How to Create the Next Fast Food Menu Frenzy
For every great new menu item, there are dozens more that don’t wow diners. And with restaurants facing rising labor and food costs, getting customers through the door and drive-thru is more important than ever.
Popeyes struck gold after spending two years in research and development for its popular chicken sandwich, which sold out weeks after its launch in 2019 and has continued to drive growth for the past three years. How can the success of the chain’s innovation be replicated by other fast services?
Idea testing is a process that helps brands quickly get informed feedback on new food and beverage options. With brands eager to grab market share, testing grounded in behavioral science is a useful resource for product developers and marketers.
Pressure to create objects worthy of envy
Perfecting a new product usually involves extensive research, tasting, tweaking, and marketing. If an item is a hit, brands should aim to repeat the buzz and sales the next time around. In many cases, a winning product can lead to additional iterations, like how Burger King followed up its Chicken Fries versions with Fiery and Crispy Pretzel.
Competitors also feel the heat when a rival’s innovation works well. After the Popeyes sandwich, other big brands joined the “chicken sandwich war” and introduced their own versions.
Also, with the wide reach of social media, brands are trying new things to increase their chances of going viral. Earlier this year, Jollibee UK’s TikTok account featured fries topped with soft serve ice cream and garnered 3.3 million views across two videos. Meanwhile, the hashtag #fastfood totals 8 billion views on the platform.
But capturing attention isn’t just luck. It requires a great idea that makes people’s mouths water. To create an “it” menu item, quick service restaurants cannot have product development teams and marketers working in silos. They need to understand how the wider market will react to new foods and beverages. Ideally, they will be able to gather this information and launch a new innovation before the competition even thinks about it.
Leverage idea testing to predict profit potential
A focus group or a limited, localized release can provide valuable insight into whether people like the taste of a new menu innovation. Some brands also use franchisee committees to gain insight into the impact of new menu items on teams and gain internal support for upcoming launches.
Going one step further, testing ideas on a larger scale can accurately reveal the profit potential of ideas. Brands should look for tests rooted in the “wisdom of the crowd” methodology. Indeed, crowds predict success better than smaller, niche groups of people, including loyal customers or internal teams with deep knowledge of the brand and its competitors. The reason is that they have no vested interest in innovation.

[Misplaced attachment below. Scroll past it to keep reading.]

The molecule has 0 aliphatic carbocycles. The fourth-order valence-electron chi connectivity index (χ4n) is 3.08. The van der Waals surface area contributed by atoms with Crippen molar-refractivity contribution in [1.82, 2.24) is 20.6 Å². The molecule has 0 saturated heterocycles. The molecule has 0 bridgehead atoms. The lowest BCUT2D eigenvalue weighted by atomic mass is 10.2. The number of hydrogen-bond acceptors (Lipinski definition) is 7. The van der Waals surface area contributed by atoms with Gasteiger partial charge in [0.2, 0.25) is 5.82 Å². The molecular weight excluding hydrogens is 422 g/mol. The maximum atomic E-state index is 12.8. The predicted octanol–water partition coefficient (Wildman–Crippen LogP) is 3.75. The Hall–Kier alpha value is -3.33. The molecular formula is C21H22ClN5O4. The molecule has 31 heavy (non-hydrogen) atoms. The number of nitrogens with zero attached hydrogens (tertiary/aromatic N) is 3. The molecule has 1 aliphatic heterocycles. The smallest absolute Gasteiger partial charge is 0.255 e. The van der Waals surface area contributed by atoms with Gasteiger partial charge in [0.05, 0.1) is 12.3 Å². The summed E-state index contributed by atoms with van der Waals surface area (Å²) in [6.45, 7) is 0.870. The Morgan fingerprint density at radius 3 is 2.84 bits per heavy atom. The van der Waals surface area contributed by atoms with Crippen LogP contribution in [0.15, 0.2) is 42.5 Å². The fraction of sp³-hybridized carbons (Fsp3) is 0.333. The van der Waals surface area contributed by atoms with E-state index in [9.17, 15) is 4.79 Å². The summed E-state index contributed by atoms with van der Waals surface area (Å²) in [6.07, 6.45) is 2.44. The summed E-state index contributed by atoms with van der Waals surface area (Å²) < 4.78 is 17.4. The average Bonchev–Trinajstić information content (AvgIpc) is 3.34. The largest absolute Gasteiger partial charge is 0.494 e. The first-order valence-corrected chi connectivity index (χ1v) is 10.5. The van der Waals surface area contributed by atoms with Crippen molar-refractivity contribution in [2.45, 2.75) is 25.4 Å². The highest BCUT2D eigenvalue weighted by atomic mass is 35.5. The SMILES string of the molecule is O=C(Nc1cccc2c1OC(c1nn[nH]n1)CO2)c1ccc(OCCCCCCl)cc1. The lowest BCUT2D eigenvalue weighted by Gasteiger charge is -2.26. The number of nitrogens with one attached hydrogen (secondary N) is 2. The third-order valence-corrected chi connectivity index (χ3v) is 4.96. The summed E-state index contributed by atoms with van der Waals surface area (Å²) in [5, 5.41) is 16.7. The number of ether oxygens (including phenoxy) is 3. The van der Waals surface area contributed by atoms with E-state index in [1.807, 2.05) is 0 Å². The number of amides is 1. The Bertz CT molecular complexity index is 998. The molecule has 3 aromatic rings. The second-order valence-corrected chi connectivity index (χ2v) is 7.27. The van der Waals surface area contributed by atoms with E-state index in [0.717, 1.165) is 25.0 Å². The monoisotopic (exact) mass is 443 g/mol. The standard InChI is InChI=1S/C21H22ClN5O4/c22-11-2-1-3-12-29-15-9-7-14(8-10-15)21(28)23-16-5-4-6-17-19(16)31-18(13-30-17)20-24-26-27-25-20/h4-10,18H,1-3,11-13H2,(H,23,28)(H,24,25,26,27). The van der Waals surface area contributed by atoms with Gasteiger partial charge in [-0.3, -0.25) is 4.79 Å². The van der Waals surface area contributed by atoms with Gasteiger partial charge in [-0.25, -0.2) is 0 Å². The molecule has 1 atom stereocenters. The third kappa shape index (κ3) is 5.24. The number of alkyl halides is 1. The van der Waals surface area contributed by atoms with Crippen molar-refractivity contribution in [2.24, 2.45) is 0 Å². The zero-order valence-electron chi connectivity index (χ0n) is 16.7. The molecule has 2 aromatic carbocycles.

So how does this type of test work? Ideally, a survey will reach about 500 people so that the results are representative of the whole population. Tests should determine whether respondents invest in the idea, not if they would make a purchase. A trading game that asks respondents if they would buy or sell stocks in the idea and records their decision-making speed determines the predicted acceptance.
Because the tests don’t ask if respondents would buy the item, they provide accuracy even if the people in the sample are not the target demographic. Thus, there is no need to worry about vegetarians or vegans in a sample negatively impacting test results for a beef burger. They just wonder if they think others will like it and make it a success.
Idea tests that ask participants how the prototype makes them feel they are tapping into behavioral science. Sentiments are a predictor of profit potential because the happier an idea makes someone, the more likely they are to select it when buying. In addition to revealing respondents’ emotions, tests can solicit advice on how to improve the product, which can involve everything from included ingredients to packaging to price. So even before people taste an innovation, brands can discover the public’s instincts about one or more ideas.
Fast service competition intensifies
Today’s fast food brands must continually find ways to attract new customers and retain their fans. In addition to friendly and prompt service, cleanliness and affordability, restaurants must have an exciting menu filled with tasty items. This is where innovation comes in.
Whether launching a new mainstay or a limited release, it’s best to understand a product’s profit potential before it’s on every menu and at the center of a marketing plan. Data from idea testing based on the “wisdom of the crowd” can justify investment in the next phase of the development process. In addition to helping product development teams, idea testing helps marketers create the next fast food frenzy and drive brand growth.
Lisa Shield is Senior Vice President of Growth and Partnerships for System1, world leader marketing decision support platform that helps predict and improve the business impact of ads and innovation. Contact her at [email protected] and access System1’s Test Your Idea platform at https://system1group.com/test-your-idea.